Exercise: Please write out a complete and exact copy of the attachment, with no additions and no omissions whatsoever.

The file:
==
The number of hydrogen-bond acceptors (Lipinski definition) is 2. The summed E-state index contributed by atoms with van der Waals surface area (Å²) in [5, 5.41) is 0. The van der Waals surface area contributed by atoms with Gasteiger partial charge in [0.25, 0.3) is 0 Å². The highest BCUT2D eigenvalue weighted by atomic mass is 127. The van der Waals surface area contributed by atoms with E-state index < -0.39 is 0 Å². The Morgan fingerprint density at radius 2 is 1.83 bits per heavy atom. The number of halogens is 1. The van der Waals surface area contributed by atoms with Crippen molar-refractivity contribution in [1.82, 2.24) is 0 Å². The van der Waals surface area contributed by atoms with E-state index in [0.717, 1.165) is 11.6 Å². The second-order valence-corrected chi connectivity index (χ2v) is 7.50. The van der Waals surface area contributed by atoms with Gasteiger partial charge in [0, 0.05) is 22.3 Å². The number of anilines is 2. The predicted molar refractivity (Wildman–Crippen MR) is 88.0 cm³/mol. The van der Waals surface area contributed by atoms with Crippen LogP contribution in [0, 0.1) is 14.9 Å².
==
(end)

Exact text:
The number of hydrogen-bond acceptors (Lipinski definition) is 2. The summed E-state index contributed by atoms with van der Waals surface area (Å²) in [5, 5.41) is 0. The van der Waals surface area contributed by atoms with Gasteiger partial charge in [0.25, 0.3) is 0 Å². The highest BCUT2D eigenvalue weighted by atomic mass is 127. The van der Waals surface area contributed by atoms with E-state index < -0.39 is 0 Å². The Morgan fingerprint density at radius 2 is 1.83 bits per heavy atom. The number of halogens is 1. The van der Waals surface area contributed by atoms with Crippen molar-refractivity contribution in [1.82, 2.24) is 0 Å². The van der Waals surface area contributed by atoms with E-state index in [0.717, 1.165) is 11.6 Å². The second-order valence-corrected chi connectivity index (χ2v) is 7.50. The van der Waals surface area contributed by atoms with Gasteiger partial charge in [0, 0.05) is 22.3 Å². The number of anilines is 2. The predicted molar refractivity (Wildman–Crippen MR) is 88.0 cm³/mol. The van der Waals surface area contributed by atoms with Crippen LogP contribution in [0, 0.1) is 14.9 Å².